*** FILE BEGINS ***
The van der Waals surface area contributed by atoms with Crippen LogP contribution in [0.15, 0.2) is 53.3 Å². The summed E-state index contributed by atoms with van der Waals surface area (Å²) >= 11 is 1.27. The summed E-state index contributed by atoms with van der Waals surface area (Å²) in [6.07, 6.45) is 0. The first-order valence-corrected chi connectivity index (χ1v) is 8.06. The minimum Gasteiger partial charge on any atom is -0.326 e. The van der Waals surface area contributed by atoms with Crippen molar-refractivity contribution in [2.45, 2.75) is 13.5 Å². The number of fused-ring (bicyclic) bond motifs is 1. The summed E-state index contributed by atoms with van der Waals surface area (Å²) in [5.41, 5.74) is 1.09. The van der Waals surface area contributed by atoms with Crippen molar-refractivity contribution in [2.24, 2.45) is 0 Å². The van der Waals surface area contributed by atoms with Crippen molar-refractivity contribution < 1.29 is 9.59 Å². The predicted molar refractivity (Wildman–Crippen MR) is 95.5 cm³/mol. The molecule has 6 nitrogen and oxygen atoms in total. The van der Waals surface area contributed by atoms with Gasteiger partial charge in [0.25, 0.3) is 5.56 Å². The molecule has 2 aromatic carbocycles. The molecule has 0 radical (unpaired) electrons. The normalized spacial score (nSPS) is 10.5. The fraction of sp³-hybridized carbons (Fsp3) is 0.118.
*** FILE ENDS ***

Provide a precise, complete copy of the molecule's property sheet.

The van der Waals surface area contributed by atoms with Crippen LogP contribution in [0.15, 0.2) is 53.3 Å². The summed E-state index contributed by atoms with van der Waals surface area (Å²) >= 11 is 1.27. The summed E-state index contributed by atoms with van der Waals surface area (Å²) in [6.07, 6.45) is 0. The first-order valence-corrected chi connectivity index (χ1v) is 8.06. The minimum Gasteiger partial charge on any atom is -0.326 e. The van der Waals surface area contributed by atoms with Crippen molar-refractivity contribution in [2.45, 2.75) is 13.5 Å². The number of fused-ring (bicyclic) bond motifs is 1. The summed E-state index contributed by atoms with van der Waals surface area (Å²) in [5.41, 5.74) is 1.09. The van der Waals surface area contributed by atoms with Crippen molar-refractivity contribution in [2.24, 2.45) is 0 Å². The van der Waals surface area contributed by atoms with Crippen molar-refractivity contribution < 1.29 is 9.59 Å². The predicted molar refractivity (Wildman–Crippen MR) is 95.5 cm³/mol. The molecule has 6 nitrogen and oxygen atoms in total. The van der Waals surface area contributed by atoms with Gasteiger partial charge in [0.25, 0.3) is 5.56 Å². The molecule has 2 aromatic carbocycles. The molecule has 0 radical (unpaired) electrons. The normalized spacial score (nSPS) is 10.5. The fraction of sp³-hybridized carbons (Fsp3) is 0.118.